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Frequently Asked Questions

Frequently Asked Questions

What is the End the Wait Campaign?

The End the Wait Campaign is a statewide issue campaign working to educate the public and policymakers about why Kansas needs to take bold action in order to end the Developmental Disability (DD) Waiting Lists.  The End the Wait Campaign is a collaborative project of the Disability Rights Center of Kansas (DRC) and numerous stakeholders, funded through a generous grant by the Kansas Council on Developmental Disabilities (KCDD).  The ultimate goal of the End the Wait Campaign is to successfully end all Waiting Lists for the Developmental Disability (DD) Waiver.

How do I join the End the Wait Campaign?

To join the End the Wait Campaign you can visit our Web site at and fill out the form on the site.  You may also call Tim Wood at the End the Wait Campaign office in Topeka Voice: 785.273.9661 ext.110, Toll Free:  877.776.7541 or Toll Free TDD:  877.335.3725 to request to join the campaign if you do not currently have access to the internet.

What is a Developmental Disability?

A Development Disability (DD) is a disability that occurs before the age of 22, is likely to continue indefinitely, and results in substantial limitation of 3 or more daily living activities.

Some examples of Developmental Disabilities are intellectual/cognitive disability (formerly referred to as Mental Retardation), Cerebral Palsy (CP), Autism, and various forms of genetic and chromosomal disorders.

Who is eligible for HCBS-DD Waiver services administered by Kansas Department for Aging and Disability Services (KDADS)?

Eligibility Requirements:

  • 5 years of age or older
  • Eligible for Medicaid
  • Meeting the definition developmental disability
  • Eligible for ICF/MR (institutional) level of care

Individuals are screened for waiver eligibility only after they have been determined to be developmentally disabled as defined in K.S.A. 39-1803.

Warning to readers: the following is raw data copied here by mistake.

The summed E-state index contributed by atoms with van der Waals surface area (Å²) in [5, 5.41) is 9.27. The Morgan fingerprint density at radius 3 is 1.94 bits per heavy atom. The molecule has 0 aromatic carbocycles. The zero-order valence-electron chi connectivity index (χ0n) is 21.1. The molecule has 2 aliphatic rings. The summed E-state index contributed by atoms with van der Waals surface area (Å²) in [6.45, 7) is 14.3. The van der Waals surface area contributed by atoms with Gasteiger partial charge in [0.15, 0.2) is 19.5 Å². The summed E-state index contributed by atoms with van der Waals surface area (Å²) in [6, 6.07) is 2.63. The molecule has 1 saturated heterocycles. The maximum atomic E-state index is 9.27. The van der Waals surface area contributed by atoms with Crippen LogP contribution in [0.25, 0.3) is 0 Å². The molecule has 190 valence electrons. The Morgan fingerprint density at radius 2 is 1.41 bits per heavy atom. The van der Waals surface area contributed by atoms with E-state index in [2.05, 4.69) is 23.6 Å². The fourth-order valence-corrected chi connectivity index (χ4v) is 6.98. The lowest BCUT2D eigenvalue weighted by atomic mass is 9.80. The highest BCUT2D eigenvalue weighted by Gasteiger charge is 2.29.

"Developmental disability" means:

(1) Intellectual disability; or

(2) a severe, chronic disability, which:

(A) Is attributable to a mental or physical impairment, a combination of mental and physical impairments or a condition which has received a dual diagnosis of intellectual disability and mental illness;

(B) is manifest before 22 years of age;

(C) is likely to continue indefinitely;

(D) results, in the case of a person five years of age or older, in a substantial limitation in three or more of the following areas of major life functioning: Self-care, receptive and expressive language development and use, learning and adapting, mobility, self-direction, capacity for independent living and economic self-sufficiency;

(E) reflects a need for a combination and sequence of special interdisciplinary or generic care, treatment or other services which are lifelong, or extended in duration and are individually planned and coordinated; and

(F) does not include individuals who are solely and severely emotionally disturbed or seriously or persistently mentally ill or have disabilities solely as a result of the infirmities of aging.

(g) "Institution" means state institution for people with intellectual disability as defined by subsection (c) of K.S.A. 76-12b01, and amendments thereto, or intermediate care facility for people with intellectual disabilities of nine beds or more as defined by subsection (a)(4) of K.S.A. 39-923, and amendments thereto.